“Networking” can have a bad rap. Somehow its true value is overshadowed by an image of self-promotional behaviour and active selling technique. But networking is an essential part of professional life – and is an increasingly important skill to practise as reliance on technology-based interactions grows and the value of each personal interaction increases.
Legal professionals, whose value to their clients (and therefore their career trajectory) depends on being able to communicate both with them and on their behalf, are not exempt from the requirement to develop – and practise – this skill. If we forget how to read the values that move and influence our colleagues, our clients and our peers, we forget how to listen to others, get ourselves heard, make an empathic decision and ultimately make a difference in our workplace.
The networking mindset: sowing seeds to build your personal brand
Ultimately the difference between small talk and a meaningful networking interaction is the intention that the conversation will benefit both parties through establishing a relationship that can be expected to offer mutual reward. My professional story illustrates the benefits of effective networking for lawyers seeking to build their own careers, reputations and long-term workstreams.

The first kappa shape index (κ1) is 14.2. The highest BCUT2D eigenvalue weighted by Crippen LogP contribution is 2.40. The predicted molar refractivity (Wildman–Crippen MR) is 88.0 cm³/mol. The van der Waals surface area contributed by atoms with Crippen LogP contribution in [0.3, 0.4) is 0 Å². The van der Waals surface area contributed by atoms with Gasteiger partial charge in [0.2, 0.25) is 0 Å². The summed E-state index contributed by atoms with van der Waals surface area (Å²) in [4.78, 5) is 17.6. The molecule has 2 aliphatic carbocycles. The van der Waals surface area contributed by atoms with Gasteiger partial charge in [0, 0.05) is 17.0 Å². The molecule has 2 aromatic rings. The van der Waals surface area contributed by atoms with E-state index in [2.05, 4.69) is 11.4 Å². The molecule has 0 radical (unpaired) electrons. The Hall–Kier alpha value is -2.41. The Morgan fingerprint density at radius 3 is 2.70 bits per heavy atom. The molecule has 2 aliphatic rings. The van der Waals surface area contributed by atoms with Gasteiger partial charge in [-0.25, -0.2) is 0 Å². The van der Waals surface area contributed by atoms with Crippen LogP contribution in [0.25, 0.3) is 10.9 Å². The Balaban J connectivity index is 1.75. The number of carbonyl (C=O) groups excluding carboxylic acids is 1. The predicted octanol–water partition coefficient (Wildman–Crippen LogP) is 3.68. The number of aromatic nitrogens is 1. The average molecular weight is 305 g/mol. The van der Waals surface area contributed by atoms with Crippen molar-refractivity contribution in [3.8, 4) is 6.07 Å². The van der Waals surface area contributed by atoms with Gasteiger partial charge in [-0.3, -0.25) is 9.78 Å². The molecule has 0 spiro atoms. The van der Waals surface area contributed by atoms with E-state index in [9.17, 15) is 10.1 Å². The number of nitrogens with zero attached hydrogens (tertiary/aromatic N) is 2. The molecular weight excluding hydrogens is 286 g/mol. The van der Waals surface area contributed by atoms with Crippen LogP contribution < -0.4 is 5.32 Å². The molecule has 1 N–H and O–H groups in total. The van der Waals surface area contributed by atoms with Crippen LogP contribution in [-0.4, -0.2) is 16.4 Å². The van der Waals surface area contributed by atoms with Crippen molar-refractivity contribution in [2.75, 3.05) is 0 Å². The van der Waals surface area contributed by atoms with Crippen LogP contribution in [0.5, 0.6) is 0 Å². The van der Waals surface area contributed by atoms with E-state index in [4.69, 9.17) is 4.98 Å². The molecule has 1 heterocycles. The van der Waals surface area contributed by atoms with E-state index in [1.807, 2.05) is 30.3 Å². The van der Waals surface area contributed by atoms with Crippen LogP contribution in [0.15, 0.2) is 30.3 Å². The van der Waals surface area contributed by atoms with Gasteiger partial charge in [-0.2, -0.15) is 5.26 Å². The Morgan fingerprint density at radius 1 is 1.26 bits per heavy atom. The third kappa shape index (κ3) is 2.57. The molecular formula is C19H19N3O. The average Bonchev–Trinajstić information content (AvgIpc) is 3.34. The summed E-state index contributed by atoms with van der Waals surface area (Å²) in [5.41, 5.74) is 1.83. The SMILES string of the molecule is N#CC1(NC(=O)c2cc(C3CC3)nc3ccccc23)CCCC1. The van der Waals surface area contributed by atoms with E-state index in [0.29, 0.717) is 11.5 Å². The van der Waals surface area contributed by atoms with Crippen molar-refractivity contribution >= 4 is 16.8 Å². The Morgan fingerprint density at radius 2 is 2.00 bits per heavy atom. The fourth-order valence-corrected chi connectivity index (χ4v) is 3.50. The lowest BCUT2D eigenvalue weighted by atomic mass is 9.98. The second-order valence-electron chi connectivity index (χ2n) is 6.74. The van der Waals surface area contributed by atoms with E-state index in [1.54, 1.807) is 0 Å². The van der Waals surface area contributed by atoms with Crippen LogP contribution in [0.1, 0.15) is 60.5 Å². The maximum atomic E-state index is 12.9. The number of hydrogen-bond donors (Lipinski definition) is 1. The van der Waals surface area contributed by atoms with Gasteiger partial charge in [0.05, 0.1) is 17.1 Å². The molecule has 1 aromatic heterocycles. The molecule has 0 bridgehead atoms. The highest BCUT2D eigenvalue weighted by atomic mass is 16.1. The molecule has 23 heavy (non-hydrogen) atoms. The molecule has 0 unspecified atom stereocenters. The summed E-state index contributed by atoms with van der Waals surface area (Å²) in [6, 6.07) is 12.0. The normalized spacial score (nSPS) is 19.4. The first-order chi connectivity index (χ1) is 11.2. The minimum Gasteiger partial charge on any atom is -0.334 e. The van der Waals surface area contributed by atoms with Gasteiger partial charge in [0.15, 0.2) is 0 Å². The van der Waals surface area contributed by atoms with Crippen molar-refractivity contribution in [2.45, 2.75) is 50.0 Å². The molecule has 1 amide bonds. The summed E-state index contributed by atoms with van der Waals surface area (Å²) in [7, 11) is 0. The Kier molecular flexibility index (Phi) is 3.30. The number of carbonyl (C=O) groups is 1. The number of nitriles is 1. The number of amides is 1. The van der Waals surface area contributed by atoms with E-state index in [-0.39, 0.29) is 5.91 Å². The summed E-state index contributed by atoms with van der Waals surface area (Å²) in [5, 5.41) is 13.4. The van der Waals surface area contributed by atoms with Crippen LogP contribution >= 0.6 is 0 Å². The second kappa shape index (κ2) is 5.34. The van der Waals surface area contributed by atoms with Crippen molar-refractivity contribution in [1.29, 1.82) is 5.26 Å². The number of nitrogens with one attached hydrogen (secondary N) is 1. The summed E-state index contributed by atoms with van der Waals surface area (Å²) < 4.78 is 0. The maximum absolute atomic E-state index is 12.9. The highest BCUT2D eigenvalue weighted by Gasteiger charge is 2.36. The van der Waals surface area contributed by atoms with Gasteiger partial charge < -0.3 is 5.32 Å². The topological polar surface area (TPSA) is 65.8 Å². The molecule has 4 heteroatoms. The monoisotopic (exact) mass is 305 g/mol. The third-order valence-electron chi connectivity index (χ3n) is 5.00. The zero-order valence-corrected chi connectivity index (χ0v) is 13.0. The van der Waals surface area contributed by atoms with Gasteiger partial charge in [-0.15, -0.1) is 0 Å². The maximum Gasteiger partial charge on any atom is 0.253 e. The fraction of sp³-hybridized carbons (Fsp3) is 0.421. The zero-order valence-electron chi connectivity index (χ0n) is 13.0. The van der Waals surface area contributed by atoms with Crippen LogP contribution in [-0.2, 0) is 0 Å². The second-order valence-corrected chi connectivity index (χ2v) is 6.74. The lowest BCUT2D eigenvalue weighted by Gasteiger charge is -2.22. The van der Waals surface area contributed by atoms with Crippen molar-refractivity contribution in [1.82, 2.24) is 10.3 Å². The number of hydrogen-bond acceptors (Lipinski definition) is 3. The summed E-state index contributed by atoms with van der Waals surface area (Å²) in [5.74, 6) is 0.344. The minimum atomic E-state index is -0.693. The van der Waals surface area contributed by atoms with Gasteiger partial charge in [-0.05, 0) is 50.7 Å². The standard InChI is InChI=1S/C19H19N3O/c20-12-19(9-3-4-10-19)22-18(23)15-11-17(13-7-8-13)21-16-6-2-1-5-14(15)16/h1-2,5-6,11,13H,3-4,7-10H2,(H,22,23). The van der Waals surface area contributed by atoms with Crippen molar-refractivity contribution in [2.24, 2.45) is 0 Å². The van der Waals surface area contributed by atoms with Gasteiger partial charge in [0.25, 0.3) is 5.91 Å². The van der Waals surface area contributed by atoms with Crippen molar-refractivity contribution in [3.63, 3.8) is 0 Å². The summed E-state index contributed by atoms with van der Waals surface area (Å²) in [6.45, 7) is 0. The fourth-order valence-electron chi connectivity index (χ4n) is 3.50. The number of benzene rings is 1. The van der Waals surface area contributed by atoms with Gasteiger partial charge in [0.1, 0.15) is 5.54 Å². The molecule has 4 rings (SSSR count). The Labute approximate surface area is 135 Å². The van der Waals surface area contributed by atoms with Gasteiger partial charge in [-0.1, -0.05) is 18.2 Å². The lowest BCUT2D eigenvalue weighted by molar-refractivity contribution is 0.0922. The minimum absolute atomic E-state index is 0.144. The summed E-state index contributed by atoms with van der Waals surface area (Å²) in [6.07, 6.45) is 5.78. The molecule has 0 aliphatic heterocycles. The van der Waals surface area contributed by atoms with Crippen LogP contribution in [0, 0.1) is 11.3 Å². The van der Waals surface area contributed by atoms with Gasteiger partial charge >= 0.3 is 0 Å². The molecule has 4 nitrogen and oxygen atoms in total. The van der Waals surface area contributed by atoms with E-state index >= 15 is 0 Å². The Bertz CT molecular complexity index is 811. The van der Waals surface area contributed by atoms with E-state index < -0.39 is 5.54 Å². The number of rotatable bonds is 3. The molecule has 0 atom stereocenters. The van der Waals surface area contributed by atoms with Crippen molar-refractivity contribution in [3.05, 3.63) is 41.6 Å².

Back in 2000 I was a fresh-faced foreign-qualified lawyer looking for an opportunity to get into a legal career in London. I considered different avenues into law, tried out a few options and finally settled into the notary profession, which required knowledge of law as well as languages. The job was challenging and interesting, not least for the pace and the scope of work.
However, one of the obvious drawbacks of my chosen profession was a generally conservative outlook on business development and marketing of our services. The go-to method for attracting more clients was the traditional method of word-of-mouth referrals. And yet that option was not available to newcomers like me who did not have a pre-existing network of contacts built up from school or university, or from time spent training and practising in the UK. Instead, I worked hard on developing my own network of contacts and building my personal brand.
At the age of 33 I made partner (the second female partner in the 240-year history of my firm). Much of my most valuable and high profile business comes from clients who have been personally referred to me through the contacts established by my networking efforts. I can trace many of the opportunities that came my way to an exact conversation that I had with a particular person in a particular networking situation. One of my longest stints of high-profile speaking engagements – which stretched over 4 years – was the result of one conversation at a lawyers’ networking drinks event.
All this is the result of following some basic principles I formulated early on in my career and which continue to stand me in good stead. Some apply more to networking events, some apply to any interaction you might have in a professional environment. None of them are skills that can be taken for granted – but all of them can be learned.